When my grandmother died in 2009, my far-flung family returned to east Texas to mourn her. People she had known from every stage of her life arrived to pay their respects. At a quiet moment during the wake, my aunt asked my grandfather how he felt about seeing all these people who loved him and who loved my grandmother. He answered, “Shame” and started to cry.
Moral philosophers have been thinking about shame and its place in our moral lives for a long time. In the Nicomachean Ethics, Aristotle claims that shame is the “fear of disrepute” that keeps us from doing shameful things. Aristotle’s influence on contemporary views of shame is easy to see. 2000 years later, John Rawls defines shame as the loss of self-esteem we experience when we fail to achieve certain excellences. Gabriele Taylor calls shame an “emotion of self-protection”—shame is a sort of emotional warning siren that stops us from losing more face than we already have. This general understanding of shame has become the dominant one in moral philosophy. Shame is thought of as a negative emotional response to a failure to live up to our values or ideals.
Suppose I want to be an honest person, but in a moment of weakness I hide something important from a loved one. I feel shame about my dishonesty. Philosophers will say the reason I feel shame is because I have betrayed my values. This way of understanding shame makes it a nice complement to our other important moral emotions. We feel guilt about doing the wrong thing, we feel indignation when we see injustice, and we feel shame when we fail to be the sorts of people we want to be. Thought of in this way, shame fits comfortably alongside the rest of our moral emotions with a distinct role to play: it helps us make sure we’re living up to our ideals.
So where does this story leave my grandfather? Nowhere, it seems. He felt shame when faced with a room full of people who loved him and who loved my grandmother. What values did he betray? What ideals did he fail to live up to? He didn’t do anything wrong. In fact, he didn’t really do anything at all.
Maybe my grandfather’s shame is just irrational. We want to say that he has no reason to feel shame. It would be perfectly natural to tell him, “No, you should feel loved and supported. You shouldn’t feel bad about yourself.” He must be mistaken about his feelings.
I don’t like this answer. In part, I think it’s patronizing. We’re assuming that because his feelings don’t fit the familiar story we tell ourselves about what shame does, then he’s the one that must be getting it wrong. Especially when it comes to negative emotions like shame, we’re quick to police those feelings when they don’t immediately make sense.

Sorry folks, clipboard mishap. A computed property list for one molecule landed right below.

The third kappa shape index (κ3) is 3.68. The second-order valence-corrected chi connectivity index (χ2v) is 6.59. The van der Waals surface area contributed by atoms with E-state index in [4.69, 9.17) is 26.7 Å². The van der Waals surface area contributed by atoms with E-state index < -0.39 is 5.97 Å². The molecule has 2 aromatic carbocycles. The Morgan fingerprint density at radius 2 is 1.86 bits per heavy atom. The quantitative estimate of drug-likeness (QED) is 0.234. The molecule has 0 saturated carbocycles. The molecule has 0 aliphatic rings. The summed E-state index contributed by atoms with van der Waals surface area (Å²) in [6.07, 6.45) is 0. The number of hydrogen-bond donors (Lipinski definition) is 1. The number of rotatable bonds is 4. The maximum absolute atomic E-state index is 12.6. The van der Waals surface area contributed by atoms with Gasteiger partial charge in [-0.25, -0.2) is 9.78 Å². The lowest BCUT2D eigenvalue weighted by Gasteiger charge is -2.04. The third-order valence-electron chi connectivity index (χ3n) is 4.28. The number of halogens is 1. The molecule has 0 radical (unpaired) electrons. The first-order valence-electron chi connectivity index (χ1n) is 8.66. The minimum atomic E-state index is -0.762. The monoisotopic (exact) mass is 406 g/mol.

The bigger problem is that, out of all our moral emotions, shame seems to have the most variety. People feel shame about a whole host of things. Philosophers are right that we feel shame about failing to live up to our values, but we also feel shame about being seen naked. We feel shame about being poor, about looking stupid in front others, and about the way our bodies look. Rape survivors, torture victims, and cancer patients all report feelings of shame. Most of these cases don’t fit the story that moral philosophers usually tell about shame, and yet some of them—shame about being seen naked, for instance—are some of the most familiar shame experiences we have.
That experience—the experience of having his sense of self challenged by some other version of him—is the hallmark of shame.
So what should we do? I think we need to tell a new story, and it should be one that can help make sense of my grandfather’s shame and other cases like it. I think shame isn’t about failing to live up to our ideals. Instead, I think we feel shame when something happens to make us feel like we’re no longer ourselves. In other words, shame isn’t about our values; it’s about our identities. My grandfather was humble and unassuming. He preferred to fly below the radar and not draw a lot of attention to himself. When faced with a room full of people expressing love and concern for him, his self-conception got shaken—he hadn’t really flown as far below the radar as he thought. Having all these people in the room who loved him forced him to see himself in a way he didn’t expect or anticipate. Their presence presented him with a different version of himself that was strange and unfamiliar. That experience—the experience of having his sense of self challenged by some other version of him—is the hallmark of shame.
This story of shame doesn’t presuppose that we’ve failed to live up to our ideals, and it doesn’t assume that we have to be judged negatively by others. The result is that it can help us understand shame in all its variety. My grandfather’s shame isn’t irrational even though it doesn’t look the way moral philosophers have traditionally described it. That doesn’t mean my aunt was wrong to try to comfort him. Shame is, after all, a painful feeling. We can comfort people’s painful feelings without telling them those feelings are mistaken.
I think this story can also explain why shame is a morally valuable emotion. It’s common to hear people say that political leaders and public figures are “shameless” or “have no shame.” Obviously these judgments are meant to be critical—so why is it important to have a sense of shame? According to my story, we feel shame when we have our sense of ourselves challenged by some other version of us. Just because I think I’m an upstanding person, it doesn’t make me that way. Having a sense of shame means that we take seriously the thought that we might not always be the people we think we are.
Featured image credit: Caïn venant de tuer son frère Abel by Henri Vidal in Tuileries Garden in Paris, France by Alex E. Proimos. CC-BY-2.0 via Wikimedia Commons.